Speaking in London, Mr Cowen accepted property incentives should have been reduced more quickly, banking regulation should have been stronger and non-compliance with financial rules should have been tackled.
However, he told the London School of Economics’ Irish Society that the capital investments made by his administration on improving roads, water and other areas “is helping us through this recession”.
“There is no question about our ability to come back has been because of our ability to be competitive,” he declared, adding that 10 of the 11 budgets produced by the Fianna Fáil-led government before 2007 had been in surplus.
He said his administration had made difficult decisions, adding he had supported the actions of the late former minister for finance Brian Lenihan.
“When things went wrong we didn’t step back and say, ‘We won’t take up our responsibilities’. We took up our responsibilities,” said Mr Cowen, who received some abuse recently from anti-water charges protesters in Dublin.
Acknowledging the suffering that has been endured by many due to the economic crisis, Mr Cowen said: “It is very difficult, it has caused a lot of problems for people, I am very conscious of it. There is no one more sorry about this than I am.”
However, he insisted that the prevailing advice - from the International Monetary Fund, the Organisation for Economic Co-operation in Europe, plus most domestic commentary, “with one, or two exceptions - was ‘that this would not end the way it did’”.
Defending the growth in public spending that took place before the crisis, the former Fianna Fáil leader said there had been “a very great sense” that the historic problems of under-employment and emigration had to be tackled.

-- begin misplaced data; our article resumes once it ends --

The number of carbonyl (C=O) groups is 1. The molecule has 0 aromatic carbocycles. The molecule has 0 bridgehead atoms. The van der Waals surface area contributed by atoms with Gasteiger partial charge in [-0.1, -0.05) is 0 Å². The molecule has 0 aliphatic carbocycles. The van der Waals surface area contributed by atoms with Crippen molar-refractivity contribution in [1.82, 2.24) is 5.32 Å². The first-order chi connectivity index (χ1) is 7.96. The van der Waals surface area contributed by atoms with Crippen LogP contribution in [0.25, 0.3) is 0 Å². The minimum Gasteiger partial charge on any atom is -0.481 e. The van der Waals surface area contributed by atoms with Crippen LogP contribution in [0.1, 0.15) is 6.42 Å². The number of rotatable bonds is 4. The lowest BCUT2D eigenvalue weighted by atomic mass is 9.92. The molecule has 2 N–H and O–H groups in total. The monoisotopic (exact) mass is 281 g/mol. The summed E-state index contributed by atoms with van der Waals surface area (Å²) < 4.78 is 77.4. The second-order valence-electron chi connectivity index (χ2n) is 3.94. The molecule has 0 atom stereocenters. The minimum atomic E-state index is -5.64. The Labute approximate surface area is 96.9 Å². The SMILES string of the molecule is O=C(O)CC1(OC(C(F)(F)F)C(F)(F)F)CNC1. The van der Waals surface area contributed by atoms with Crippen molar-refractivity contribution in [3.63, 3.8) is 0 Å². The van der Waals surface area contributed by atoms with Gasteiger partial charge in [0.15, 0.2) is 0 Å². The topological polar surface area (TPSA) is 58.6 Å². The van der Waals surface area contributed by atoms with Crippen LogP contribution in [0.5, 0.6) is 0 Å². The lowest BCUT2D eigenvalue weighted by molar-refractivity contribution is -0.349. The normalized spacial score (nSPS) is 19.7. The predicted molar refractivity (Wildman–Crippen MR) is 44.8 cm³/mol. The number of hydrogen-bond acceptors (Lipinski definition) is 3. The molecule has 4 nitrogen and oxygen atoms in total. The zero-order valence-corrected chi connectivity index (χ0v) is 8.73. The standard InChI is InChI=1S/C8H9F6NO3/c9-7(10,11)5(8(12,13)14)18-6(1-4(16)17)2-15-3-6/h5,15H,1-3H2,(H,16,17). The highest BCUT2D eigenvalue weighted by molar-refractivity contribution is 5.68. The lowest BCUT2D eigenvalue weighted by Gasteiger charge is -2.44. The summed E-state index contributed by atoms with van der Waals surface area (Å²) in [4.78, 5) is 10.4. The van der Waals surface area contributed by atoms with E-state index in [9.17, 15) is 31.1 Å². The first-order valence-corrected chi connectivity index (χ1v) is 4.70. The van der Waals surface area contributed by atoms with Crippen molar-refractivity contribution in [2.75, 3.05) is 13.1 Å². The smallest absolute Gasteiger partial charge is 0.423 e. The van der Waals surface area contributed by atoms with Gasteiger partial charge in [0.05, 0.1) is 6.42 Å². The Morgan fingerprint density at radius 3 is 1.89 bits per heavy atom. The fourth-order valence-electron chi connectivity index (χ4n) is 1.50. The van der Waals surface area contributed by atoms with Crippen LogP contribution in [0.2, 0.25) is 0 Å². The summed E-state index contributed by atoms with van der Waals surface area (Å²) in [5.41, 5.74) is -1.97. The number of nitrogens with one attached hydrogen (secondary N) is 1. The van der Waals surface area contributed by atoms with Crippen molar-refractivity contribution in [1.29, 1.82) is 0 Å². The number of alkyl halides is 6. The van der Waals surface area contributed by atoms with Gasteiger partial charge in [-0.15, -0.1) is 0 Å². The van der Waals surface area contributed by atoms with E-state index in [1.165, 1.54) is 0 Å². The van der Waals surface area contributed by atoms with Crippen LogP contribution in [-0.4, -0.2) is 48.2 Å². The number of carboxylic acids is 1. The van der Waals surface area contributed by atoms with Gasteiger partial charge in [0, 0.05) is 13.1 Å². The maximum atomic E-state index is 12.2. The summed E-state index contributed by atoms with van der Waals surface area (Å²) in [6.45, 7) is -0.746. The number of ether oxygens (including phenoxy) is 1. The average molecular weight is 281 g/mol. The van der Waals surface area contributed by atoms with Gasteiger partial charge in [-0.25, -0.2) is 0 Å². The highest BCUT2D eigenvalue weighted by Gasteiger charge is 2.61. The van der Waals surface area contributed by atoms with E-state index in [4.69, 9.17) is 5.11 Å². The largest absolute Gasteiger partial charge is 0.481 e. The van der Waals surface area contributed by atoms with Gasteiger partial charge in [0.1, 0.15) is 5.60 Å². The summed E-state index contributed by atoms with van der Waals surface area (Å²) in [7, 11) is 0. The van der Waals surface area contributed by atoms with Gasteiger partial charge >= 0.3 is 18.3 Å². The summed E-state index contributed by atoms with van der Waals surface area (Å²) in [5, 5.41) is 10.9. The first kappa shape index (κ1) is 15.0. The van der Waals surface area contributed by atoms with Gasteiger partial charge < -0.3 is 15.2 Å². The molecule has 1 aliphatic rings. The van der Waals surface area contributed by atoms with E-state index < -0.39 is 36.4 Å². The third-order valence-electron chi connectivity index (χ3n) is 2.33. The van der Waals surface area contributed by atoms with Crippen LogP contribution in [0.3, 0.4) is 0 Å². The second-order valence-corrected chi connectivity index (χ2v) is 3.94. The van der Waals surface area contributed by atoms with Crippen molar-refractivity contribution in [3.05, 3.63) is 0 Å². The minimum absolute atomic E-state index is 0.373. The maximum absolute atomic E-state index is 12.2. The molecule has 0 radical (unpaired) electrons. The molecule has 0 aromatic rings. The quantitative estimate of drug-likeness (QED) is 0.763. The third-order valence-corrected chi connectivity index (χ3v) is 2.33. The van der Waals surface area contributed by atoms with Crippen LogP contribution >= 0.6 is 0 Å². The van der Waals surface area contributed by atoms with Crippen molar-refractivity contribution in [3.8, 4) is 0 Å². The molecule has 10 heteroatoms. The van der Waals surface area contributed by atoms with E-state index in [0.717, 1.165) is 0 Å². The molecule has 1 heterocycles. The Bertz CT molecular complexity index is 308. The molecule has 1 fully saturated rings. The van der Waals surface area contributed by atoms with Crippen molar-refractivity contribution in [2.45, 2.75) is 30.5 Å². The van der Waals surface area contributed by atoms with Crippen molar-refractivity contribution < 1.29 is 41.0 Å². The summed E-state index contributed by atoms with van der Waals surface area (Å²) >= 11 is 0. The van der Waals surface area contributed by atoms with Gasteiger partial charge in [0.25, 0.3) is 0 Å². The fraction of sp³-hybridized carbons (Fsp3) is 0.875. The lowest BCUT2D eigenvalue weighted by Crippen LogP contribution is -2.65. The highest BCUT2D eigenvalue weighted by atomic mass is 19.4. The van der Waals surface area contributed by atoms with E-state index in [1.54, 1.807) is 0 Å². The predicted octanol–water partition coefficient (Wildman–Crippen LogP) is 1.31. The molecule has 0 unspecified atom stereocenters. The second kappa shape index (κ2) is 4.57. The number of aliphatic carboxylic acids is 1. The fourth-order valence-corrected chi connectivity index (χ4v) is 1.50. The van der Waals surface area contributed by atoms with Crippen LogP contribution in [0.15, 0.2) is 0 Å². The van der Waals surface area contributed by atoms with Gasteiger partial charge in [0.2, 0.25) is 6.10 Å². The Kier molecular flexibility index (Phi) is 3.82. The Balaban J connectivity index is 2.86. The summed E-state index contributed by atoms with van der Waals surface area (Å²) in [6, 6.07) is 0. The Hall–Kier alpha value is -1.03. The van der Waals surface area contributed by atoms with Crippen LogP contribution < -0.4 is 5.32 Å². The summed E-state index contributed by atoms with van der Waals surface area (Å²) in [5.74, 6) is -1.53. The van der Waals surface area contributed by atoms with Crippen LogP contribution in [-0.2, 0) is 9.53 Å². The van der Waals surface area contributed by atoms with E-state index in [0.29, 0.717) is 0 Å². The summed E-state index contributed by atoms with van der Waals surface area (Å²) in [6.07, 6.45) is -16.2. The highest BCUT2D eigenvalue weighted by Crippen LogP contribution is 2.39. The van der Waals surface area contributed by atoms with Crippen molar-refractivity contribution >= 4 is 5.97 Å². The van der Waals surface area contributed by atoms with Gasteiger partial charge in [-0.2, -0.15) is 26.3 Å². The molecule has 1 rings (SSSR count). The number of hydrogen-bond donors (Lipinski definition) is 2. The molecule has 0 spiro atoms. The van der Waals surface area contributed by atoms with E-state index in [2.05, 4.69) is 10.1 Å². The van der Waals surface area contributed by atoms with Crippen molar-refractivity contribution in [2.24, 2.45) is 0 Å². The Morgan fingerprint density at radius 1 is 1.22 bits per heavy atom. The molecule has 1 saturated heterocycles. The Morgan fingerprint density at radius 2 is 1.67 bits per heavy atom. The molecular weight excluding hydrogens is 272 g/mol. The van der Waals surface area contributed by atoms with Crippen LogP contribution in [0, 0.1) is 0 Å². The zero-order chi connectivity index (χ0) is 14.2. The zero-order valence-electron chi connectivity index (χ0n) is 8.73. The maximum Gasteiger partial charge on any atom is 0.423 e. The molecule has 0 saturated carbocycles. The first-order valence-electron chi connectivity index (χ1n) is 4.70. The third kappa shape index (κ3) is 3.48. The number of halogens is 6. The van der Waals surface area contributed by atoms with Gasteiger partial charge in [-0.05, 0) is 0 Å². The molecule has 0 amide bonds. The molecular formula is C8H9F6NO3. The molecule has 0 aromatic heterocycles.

Pointing to the increases in the old age pension, Mr Cowen told the LSE Irish Society gathering: “We did increase spending way beyond inflation. My attitude was, ‘If you can’t do it now, when are we going to do it?’ ”
During the 2007 election, he said, “one elderly gentleman said to me, ‘Thanks that when my grandchildren come now I can give them a fiver rather than worrying about whether I have enough briquettes in the grate’. Those were social benefits that could not be delayed.”
Equally, he defended the higher wages that were enjoyed by many: “Don’t be surprised, if there is growth, that working people want to get a piece of it. Why shouldn’t they? That is part of what happens when things go well.”
In the end, Ireland “didn’t have a sustainable position” when the crisis broke, but he refused to accept criticisms from those who had previously condemned his actions in government as being too miserly.
“When I was producing those budgets, go back and look at what people were saying. I was described as Ebenezer Scrooge. Those who were opposing me were opposing me because I wasn’t doing enough. I wasn’t moving fast enough to build new schools, or deal with waiting lists.
“Let us not project back now all that we know now by those who are in government now, who were not telling me at the time that I was being expansionary. They were telling me that I wasn’t being fast enough.”
During a wide-ranging address, Mr Cowen spoke particularly warmly of his time in the Department of Foreign Affairs, voicing the pride he had felt when the European Union welcomed Eastern European countries to the club during Ireland’s 2004 presidency.
However, he said he believed some EU states are increasingly seeking to reduce the powers of the European Commission, which has always enjoyed the right of initiative to propose new EU legislation and defended the rights of small nations.
Insisting he was not criticising recent office-holders, Mr Cowen said the post of president of the European Commission should be held for one four-year term, without the possibility of a second, because “otherwise the end drifts into a campaign for re-election”.